Access

You are not currently logged in.

Access your personal account or get JSTOR access through your library or other institution:

login

Log in to your personal account or through your institution.

If You Use a Screen Reader

This content is available through Read Online (Free) program, which relies on page scans. Since scans are not currently available to screen readers, please contact JSTOR User Support for access. We'll provide a PDF copy for your screen reader.

A Preliminary Study of Some Ecological Correlates of Child Abuse: The Impact of Socioeconomic Stress on Mothers

James Garbarino
Child Development
Vol. 47, No. 1 (Mar., 1976), pp. 178-185
Published by: Wiley on behalf of the Society for Research in Child Development
DOI: 10.2307/1128297
Stable URL: http://www.jstor.org/stable/1128297
Page Count: 8
  • Read Online (Free)
  • Download ($34.00)
  • Subscribe ($19.50)
  • Cite this Item
Since scans are not currently available to screen readers, please contact JSTOR User Support for access. We'll provide a PDF copy for your screen reader.
A Preliminary Study of Some Ecological Correlates of Child Abuse: The Impact of Socioeconomic Stress on Mothers
Preview not available

Abstract

The ecological correlates of child abuse and maltreatment are explored. A model which focuses on the degree to which mothers are given support for the parent function is considered. This model, based on studies by Gil (1970) and Bronfenbrenner's (1974c) analysis of "support systems for parents," is examined empirically. Data on rates of child abuse/maltreatment for counties in New York State-based on reports made pursuant to a new, more stringent 1973 reporting law-are examined in light of indices of socioeconomic and demographic characteristics of the 58 counties under study. The data suggest that the degree to which mothers in a particular county are subjected to socioeconomic stress without adequate support systems accounts for a substantial proportion (36%) of the variance in rates of child abuse/maltreatment across New York counties, while economic conditions more generally affecting the family account for 16% of the variance. Application of this empirical model (based on the stepwise multiple regression analysis) to 2 additional samples of child abuse/maltreatment reports (1974) in New York State counties yields results consistent with the initial sample from which the multiple regression equation was drawn.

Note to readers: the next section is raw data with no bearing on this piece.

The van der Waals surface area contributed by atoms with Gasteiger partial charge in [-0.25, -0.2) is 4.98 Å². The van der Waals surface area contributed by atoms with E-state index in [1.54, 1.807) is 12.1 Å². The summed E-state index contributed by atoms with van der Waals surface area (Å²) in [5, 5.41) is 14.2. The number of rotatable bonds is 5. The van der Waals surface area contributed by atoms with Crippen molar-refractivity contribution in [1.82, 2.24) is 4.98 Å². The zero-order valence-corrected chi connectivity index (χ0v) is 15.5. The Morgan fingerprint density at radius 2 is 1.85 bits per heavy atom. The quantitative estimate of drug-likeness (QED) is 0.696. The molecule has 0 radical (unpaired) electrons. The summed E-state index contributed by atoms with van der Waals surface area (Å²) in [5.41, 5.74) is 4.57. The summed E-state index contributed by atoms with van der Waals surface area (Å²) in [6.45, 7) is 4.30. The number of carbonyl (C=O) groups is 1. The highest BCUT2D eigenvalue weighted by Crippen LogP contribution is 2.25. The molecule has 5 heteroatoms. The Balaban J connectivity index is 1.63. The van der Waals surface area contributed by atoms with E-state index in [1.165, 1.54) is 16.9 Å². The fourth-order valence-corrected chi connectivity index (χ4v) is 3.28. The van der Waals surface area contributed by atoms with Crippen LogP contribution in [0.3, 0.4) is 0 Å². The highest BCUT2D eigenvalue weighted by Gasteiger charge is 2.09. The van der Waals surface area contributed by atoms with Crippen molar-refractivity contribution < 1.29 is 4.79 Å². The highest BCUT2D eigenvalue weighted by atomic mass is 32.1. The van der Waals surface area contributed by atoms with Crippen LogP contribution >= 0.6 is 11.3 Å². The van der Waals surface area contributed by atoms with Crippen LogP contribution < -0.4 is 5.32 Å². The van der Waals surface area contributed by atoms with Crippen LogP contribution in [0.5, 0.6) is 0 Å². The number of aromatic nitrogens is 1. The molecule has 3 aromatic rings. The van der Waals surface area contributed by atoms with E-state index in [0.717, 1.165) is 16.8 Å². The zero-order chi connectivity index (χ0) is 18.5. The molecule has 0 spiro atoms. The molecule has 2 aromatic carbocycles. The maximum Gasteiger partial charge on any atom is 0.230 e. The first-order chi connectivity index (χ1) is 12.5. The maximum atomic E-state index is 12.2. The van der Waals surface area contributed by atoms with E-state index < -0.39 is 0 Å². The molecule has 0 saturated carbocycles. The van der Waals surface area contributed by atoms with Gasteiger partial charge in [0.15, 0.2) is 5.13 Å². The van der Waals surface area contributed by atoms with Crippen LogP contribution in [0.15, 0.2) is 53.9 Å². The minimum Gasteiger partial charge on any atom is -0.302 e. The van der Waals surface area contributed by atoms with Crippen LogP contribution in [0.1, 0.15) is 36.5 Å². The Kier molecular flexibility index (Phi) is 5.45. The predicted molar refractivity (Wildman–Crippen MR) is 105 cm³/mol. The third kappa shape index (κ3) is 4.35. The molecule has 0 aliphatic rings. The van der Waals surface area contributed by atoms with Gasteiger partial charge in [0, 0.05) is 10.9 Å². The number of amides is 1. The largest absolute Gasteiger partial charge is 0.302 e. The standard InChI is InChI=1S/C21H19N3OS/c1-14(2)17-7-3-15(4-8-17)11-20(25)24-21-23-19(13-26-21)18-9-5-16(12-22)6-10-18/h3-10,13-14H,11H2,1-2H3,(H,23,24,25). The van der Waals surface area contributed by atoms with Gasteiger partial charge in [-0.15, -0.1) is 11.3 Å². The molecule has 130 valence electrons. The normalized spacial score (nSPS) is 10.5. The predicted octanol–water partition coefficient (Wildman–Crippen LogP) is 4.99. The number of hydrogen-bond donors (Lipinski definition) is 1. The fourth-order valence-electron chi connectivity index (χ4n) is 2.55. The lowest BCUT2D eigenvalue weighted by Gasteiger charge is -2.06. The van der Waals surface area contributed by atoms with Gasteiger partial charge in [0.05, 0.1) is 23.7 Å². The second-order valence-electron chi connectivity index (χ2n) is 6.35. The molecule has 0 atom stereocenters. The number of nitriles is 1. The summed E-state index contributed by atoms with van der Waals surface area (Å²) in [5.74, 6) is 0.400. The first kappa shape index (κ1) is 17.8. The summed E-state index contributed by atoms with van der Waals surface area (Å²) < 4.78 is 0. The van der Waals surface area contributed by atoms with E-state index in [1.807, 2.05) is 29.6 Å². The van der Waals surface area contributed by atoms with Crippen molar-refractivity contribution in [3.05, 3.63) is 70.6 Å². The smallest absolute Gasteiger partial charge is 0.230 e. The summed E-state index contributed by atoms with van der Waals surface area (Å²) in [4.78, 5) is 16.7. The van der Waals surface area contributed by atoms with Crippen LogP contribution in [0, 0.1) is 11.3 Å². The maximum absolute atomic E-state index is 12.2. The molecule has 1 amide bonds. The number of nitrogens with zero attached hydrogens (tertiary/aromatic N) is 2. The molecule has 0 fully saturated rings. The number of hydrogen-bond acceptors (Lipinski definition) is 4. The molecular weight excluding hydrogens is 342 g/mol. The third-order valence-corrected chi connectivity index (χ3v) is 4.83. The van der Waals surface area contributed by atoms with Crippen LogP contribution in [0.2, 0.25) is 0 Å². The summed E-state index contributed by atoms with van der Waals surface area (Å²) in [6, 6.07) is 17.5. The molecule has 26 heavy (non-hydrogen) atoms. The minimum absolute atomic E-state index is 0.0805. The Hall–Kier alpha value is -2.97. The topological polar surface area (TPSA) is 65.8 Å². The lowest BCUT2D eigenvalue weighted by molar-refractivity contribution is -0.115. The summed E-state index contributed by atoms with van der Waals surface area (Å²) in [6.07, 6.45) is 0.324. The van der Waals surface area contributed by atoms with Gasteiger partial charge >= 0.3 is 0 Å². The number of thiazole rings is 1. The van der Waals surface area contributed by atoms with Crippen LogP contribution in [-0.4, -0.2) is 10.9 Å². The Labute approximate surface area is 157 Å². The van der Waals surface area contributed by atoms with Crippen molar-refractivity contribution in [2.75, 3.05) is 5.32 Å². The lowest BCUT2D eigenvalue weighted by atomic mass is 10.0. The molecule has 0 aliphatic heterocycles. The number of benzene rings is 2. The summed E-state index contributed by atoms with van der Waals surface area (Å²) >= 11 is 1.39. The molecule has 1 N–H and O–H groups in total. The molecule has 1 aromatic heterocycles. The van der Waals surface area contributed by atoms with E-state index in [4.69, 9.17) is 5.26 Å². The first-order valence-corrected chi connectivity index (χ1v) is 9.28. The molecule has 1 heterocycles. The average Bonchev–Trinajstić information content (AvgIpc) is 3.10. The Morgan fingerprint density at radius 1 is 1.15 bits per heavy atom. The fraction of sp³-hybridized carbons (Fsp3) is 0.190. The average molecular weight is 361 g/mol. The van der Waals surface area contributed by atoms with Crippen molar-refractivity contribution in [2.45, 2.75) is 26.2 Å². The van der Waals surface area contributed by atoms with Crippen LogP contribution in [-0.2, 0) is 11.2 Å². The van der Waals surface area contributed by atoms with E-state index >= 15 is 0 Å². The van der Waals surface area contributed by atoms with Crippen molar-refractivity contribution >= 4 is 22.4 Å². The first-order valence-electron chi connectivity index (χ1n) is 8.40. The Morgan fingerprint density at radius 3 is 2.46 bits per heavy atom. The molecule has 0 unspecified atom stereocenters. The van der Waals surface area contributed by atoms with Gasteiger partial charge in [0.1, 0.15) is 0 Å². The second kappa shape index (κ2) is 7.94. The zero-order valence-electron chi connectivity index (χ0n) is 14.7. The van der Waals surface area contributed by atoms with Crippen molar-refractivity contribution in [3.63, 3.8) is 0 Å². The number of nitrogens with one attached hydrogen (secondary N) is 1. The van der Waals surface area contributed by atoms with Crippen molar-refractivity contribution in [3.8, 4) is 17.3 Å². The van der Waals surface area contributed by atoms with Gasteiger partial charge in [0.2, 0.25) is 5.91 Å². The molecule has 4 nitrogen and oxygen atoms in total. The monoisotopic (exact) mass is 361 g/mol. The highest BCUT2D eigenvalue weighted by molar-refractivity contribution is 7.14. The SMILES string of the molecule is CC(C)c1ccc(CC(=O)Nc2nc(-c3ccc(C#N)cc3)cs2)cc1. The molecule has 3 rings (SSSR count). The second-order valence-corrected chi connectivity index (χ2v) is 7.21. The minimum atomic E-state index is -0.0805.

Page Thumbnails

  • Thumbnail: Page 
[178]
    [178]
  • Thumbnail: Page 
179
    179
  • Thumbnail: Page 
180
    180
  • Thumbnail: Page 
181
    181
  • Thumbnail: Page 
182
    182
  • Thumbnail: Page 
183
    183
  • Thumbnail: Page 
184
    184
  • Thumbnail: Page 
185
    185